DOCUMENTARY: How One Email Changed One Guy's Life... Forever


I had a rather remarkable night here in the City of Angels. Better said, I saw a documentary about one guy's remarkable journey to find his birth parents. Notice I didn't say real parents. And neither did Dan Mathews during the exclusive screening of his documentary, AKA Dan, at YouTubeLA's studios. That's Dan and me in the pic above.

In fact, he didn't say it during the revealing Q&A afterwards. You could see in his face, the words he carefully chose and the wheels spinning in his mind that he is still trying to download the experience into some compartmentalized, identifiable experience. That will probably not happen for a while. And that's not a bad thing. What am I talking about?

Take a quick peek at the trailer and you'll see:

For anyone who has been adopted, adopted or had friends and family who were adopted, this film is incredibly resonant.

But, I haven't been adopted and the film still hit a number of touchstones with me, not the least of which are the many, incredible definitions of love.

Love lost. Love gained. Painful love. Joyous love. Deep love. New love. Awkward love. Nervous love and that wild card, unknown love. All of these and more are felt by Dan as he arrives in Korea and meets his dad, mom, sister and twin brother.

But before you think this is one big, serious emotional journey, I should tell you it's a helluva lot of fun, too. It's funny. Laugh out loud funny at times. There is some serious partying and clubbing as Dan gets to know other adoptees who are in Korea on the same journey. Dan is a hip-hop artist as well, so there are scenes of him performing in a club where his newfound brother and sister are watching him for the first time. Hello world! (Dan's new album/single can be found here. )

In fact, music connects Dan and his twin. There's a nice scene where they're getting to know each other and start chatting about music and who they like. His brother is an Eminem fan and they soon find out their favorite Eminem song is the same.

Overall, the film is a nice effort. It's heart is in the right place. It's honest in every way. There is an incredible scene at the airport when Dan has to leave Korea and his biological family is there saying goodbye. I won't give away the reason why Dan's bio-mother had to give him up for adoption, but I can tell you it all comes to a crushing, emotional point at the airport.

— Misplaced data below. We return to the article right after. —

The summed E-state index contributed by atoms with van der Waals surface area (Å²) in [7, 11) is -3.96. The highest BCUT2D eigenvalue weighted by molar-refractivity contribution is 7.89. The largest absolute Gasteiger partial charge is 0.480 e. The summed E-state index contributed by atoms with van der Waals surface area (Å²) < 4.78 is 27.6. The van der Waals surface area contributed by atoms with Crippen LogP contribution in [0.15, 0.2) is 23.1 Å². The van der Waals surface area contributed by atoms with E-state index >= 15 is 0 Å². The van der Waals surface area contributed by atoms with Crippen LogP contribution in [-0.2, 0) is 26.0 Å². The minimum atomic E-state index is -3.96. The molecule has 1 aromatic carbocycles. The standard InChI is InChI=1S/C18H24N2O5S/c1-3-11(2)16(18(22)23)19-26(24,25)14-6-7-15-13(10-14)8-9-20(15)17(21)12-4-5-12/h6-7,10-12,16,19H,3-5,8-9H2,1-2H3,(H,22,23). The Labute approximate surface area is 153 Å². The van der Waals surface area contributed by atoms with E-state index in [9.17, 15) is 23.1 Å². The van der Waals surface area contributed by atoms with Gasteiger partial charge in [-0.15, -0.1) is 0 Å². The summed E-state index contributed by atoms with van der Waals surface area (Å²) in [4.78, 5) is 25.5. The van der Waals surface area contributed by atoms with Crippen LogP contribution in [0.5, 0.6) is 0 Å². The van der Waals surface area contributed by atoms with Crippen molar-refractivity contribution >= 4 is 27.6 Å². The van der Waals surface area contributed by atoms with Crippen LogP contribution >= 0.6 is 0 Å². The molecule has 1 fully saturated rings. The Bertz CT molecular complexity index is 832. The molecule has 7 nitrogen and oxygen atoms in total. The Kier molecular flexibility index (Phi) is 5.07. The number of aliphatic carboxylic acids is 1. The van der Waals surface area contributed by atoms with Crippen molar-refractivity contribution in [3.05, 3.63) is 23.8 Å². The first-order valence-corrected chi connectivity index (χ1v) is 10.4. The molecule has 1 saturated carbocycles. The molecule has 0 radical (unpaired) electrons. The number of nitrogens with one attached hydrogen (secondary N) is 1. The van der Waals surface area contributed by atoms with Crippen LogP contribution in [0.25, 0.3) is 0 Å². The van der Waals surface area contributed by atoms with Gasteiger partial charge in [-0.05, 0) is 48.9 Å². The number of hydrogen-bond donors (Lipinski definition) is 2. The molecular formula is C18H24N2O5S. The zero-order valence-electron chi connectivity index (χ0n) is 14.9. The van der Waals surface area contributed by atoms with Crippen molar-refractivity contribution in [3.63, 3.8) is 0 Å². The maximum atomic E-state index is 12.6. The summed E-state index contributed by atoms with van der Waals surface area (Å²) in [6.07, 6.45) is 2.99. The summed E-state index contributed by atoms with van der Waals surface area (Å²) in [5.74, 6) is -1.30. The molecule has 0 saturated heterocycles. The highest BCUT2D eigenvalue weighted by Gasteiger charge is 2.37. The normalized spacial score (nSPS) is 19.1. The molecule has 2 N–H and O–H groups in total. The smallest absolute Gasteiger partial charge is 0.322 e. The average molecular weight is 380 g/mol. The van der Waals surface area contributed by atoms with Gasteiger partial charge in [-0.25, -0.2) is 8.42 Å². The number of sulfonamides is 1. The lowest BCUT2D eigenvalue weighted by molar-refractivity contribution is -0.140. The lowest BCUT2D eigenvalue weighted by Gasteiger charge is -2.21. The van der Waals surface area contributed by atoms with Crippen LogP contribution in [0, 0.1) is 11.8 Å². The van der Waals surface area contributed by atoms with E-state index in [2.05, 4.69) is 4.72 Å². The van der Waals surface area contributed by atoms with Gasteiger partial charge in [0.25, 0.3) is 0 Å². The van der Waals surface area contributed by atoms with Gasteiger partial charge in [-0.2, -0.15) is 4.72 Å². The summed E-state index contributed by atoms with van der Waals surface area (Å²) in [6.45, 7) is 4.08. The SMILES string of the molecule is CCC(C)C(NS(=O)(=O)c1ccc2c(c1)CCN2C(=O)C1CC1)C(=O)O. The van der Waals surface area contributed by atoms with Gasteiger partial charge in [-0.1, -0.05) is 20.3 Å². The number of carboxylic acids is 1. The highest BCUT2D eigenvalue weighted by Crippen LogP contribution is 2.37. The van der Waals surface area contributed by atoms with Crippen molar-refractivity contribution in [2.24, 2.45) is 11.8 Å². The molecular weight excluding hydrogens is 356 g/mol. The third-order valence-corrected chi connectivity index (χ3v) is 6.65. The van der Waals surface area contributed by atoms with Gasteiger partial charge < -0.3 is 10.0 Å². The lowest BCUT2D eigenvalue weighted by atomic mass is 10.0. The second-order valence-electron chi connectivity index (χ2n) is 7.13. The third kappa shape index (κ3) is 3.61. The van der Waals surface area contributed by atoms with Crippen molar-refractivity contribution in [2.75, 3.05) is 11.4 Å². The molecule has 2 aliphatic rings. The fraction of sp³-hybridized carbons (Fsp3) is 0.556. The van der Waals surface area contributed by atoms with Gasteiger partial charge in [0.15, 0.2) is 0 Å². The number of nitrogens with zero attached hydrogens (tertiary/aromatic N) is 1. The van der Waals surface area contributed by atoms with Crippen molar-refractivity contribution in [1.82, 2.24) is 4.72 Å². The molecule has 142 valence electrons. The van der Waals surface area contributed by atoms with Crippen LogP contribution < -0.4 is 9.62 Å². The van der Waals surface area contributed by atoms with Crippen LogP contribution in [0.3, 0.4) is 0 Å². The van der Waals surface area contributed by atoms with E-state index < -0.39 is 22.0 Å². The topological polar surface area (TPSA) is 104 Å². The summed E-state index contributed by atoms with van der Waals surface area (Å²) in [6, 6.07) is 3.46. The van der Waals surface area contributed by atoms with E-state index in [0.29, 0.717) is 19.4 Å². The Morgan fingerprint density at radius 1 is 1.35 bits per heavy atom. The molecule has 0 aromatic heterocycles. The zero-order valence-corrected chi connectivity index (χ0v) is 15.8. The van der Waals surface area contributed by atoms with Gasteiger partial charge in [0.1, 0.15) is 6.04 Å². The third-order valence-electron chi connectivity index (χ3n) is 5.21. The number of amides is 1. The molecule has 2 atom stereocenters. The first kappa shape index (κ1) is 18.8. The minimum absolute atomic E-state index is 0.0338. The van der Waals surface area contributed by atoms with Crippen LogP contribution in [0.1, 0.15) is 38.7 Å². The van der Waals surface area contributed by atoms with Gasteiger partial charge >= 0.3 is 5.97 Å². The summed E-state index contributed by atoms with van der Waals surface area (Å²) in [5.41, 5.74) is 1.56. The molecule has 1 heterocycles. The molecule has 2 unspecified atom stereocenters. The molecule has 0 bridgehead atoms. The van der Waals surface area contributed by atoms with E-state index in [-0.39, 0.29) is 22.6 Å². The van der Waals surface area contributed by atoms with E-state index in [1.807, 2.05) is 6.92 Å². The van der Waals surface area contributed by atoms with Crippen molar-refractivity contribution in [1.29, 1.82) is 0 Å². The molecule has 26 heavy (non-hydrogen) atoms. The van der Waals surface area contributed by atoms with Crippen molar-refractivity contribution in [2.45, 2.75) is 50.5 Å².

On the flip-side, the film is a bit uneven. There are entire scenes that don't add much value. Others which could have been shortened and combined with later scenes, shortened as well, to give the film a better flow. In addition, until the airport scene, Dan's bio-parents didn't want to be on camera. That could have been a huge problem, but to Dan and his crews' credit, they turned it into an asset.

But look, this was a passion project boosted by a kickass Kickstarter campaign. The ask was for $25,000 and Dan received nearly $35,000 in donations. Not $350,000 like many documentaries. $35,000 for EVERYTHING.

And to that end, the look of the film has that new media, Kickstarted kinda feel. Dan starts off 'hosting' the film, turning to the camera to tell us what's happening and then by the end we are watching through his eyes. The hosting is pretty much gone by the end. I like that it has both.

Also, the setting for the special cast and crew and friends screening lent itself to the new media feel of the night. YouTubeLA is a great space.


I can't remember when I was at a screening (and I've been to hundreds) where I was handed a beer the moment I walked in and asked to play ping-pong until the festivities were set to begin. Ping-pong and beer would seem to go together. They don't. At least not for me.


A great start. A good movie and a nice scene after it ended. I looked around the room as the credits rolled and noticed not a single person was leaving.


As Dan took the stage to answer questions, you could feel a ton of respect, admiration and love in the room. It wasn't a new media or an old media thing. It was a human thing.

However, to watch it, you'll have to do the new media thing and watch it on YouTube. Here is part one AND part two. Enjoy.

All images are author's own, and embedded videos are courtesy of Dan Mathews.